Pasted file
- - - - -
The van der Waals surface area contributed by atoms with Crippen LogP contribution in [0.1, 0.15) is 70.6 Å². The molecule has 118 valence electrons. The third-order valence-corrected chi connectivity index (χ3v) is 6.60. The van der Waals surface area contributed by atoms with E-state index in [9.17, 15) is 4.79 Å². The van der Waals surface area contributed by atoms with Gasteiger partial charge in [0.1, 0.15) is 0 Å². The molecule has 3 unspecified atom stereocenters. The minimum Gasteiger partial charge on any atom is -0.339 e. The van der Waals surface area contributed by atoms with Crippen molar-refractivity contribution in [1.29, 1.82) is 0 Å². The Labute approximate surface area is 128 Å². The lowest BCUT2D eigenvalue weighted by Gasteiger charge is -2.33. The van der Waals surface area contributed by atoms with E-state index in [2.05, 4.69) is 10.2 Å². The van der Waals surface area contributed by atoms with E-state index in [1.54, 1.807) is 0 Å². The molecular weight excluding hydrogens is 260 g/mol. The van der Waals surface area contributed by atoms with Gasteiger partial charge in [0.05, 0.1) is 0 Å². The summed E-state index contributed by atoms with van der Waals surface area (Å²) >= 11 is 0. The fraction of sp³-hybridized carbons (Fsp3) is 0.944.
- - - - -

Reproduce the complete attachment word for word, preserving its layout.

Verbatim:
The van der Waals surface area contributed by atoms with Crippen LogP contribution in [0.1, 0.15) is 70.6 Å². The molecule has 118 valence electrons. The third-order valence-corrected chi connectivity index (χ3v) is 6.60. The van der Waals surface area contributed by atoms with E-state index in [9.17, 15) is 4.79 Å². The van der Waals surface area contributed by atoms with Gasteiger partial charge in [0.1, 0.15) is 0 Å². The molecule has 3 unspecified atom stereocenters. The minimum Gasteiger partial charge on any atom is -0.339 e. The van der Waals surface area contributed by atoms with Crippen molar-refractivity contribution in [1.29, 1.82) is 0 Å². The Labute approximate surface area is 128 Å². The lowest BCUT2D eigenvalue weighted by Gasteiger charge is -2.33. The van der Waals surface area contributed by atoms with E-state index in [2.05, 4.69) is 10.2 Å². The van der Waals surface area contributed by atoms with E-state index in [1.54, 1.807) is 0 Å². The molecular weight excluding hydrogens is 260 g/mol. The van der Waals surface area contributed by atoms with Gasteiger partial charge in [0.05, 0.1) is 0 Å². The summed E-state index contributed by atoms with van der Waals surface area (Å²) >= 11 is 0. The fraction of sp³-hybridized carbons (Fsp3) is 0.944.